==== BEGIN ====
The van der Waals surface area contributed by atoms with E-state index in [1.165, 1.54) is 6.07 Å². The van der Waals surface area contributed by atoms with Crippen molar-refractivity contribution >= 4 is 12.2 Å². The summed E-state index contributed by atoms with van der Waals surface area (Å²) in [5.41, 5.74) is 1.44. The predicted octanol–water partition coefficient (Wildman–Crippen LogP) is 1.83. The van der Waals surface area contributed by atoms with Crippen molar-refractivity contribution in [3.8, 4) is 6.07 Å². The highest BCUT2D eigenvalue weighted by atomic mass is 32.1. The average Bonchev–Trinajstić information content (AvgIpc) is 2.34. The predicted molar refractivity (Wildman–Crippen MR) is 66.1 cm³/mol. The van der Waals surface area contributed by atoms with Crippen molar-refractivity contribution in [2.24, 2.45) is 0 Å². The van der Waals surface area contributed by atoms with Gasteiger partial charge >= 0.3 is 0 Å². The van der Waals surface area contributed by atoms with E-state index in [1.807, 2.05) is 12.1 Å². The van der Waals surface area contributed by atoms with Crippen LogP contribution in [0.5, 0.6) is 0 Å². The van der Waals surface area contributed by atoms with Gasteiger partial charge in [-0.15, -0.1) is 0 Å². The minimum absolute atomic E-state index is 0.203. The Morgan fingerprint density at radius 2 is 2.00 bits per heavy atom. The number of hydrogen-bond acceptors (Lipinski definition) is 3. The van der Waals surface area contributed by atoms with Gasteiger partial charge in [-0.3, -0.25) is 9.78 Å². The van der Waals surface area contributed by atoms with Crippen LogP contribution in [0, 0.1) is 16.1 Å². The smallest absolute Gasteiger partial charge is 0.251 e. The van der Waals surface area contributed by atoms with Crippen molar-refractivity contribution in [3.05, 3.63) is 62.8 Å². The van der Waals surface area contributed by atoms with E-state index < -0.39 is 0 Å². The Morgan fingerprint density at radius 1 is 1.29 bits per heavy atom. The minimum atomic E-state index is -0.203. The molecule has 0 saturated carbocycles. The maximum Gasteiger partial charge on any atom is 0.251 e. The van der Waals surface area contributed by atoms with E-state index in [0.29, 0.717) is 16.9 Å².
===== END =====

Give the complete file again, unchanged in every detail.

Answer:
The van der Waals surface area contributed by atoms with E-state index in [1.165, 1.54) is 6.07 Å². The van der Waals surface area contributed by atoms with Crippen molar-refractivity contribution >= 4 is 12.2 Å². The summed E-state index contributed by atoms with van der Waals surface area (Å²) in [5.41, 5.74) is 1.44. The predicted octanol–water partition coefficient (Wildman–Crippen LogP) is 1.83. The van der Waals surface area contributed by atoms with Crippen molar-refractivity contribution in [3.8, 4) is 6.07 Å². The highest BCUT2D eigenvalue weighted by atomic mass is 32.1. The average Bonchev–Trinajstić information content (AvgIpc) is 2.34. The predicted molar refractivity (Wildman–Crippen MR) is 66.1 cm³/mol. The van der Waals surface area contributed by atoms with Crippen molar-refractivity contribution in [2.24, 2.45) is 0 Å². The van der Waals surface area contributed by atoms with Gasteiger partial charge >= 0.3 is 0 Å². The van der Waals surface area contributed by atoms with E-state index in [1.807, 2.05) is 12.1 Å². The van der Waals surface area contributed by atoms with Crippen LogP contribution in [0.5, 0.6) is 0 Å². The van der Waals surface area contributed by atoms with Gasteiger partial charge in [-0.15, -0.1) is 0 Å². The minimum absolute atomic E-state index is 0.203. The Morgan fingerprint density at radius 2 is 2.00 bits per heavy atom. The number of hydrogen-bond acceptors (Lipinski definition) is 3. The van der Waals surface area contributed by atoms with Gasteiger partial charge in [-0.3, -0.25) is 9.78 Å². The van der Waals surface area contributed by atoms with Crippen LogP contribution in [0, 0.1) is 16.1 Å². The smallest absolute Gasteiger partial charge is 0.251 e. The van der Waals surface area contributed by atoms with Crippen molar-refractivity contribution in [3.05, 3.63) is 62.8 Å². The van der Waals surface area contributed by atoms with E-state index < -0.39 is 0 Å². The Morgan fingerprint density at radius 1 is 1.29 bits per heavy atom. The minimum atomic E-state index is -0.203. The molecule has 0 saturated carbocycles. The maximum Gasteiger partial charge on any atom is 0.251 e. The van der Waals surface area contributed by atoms with E-state index in [0.29, 0.717) is 16.9 Å².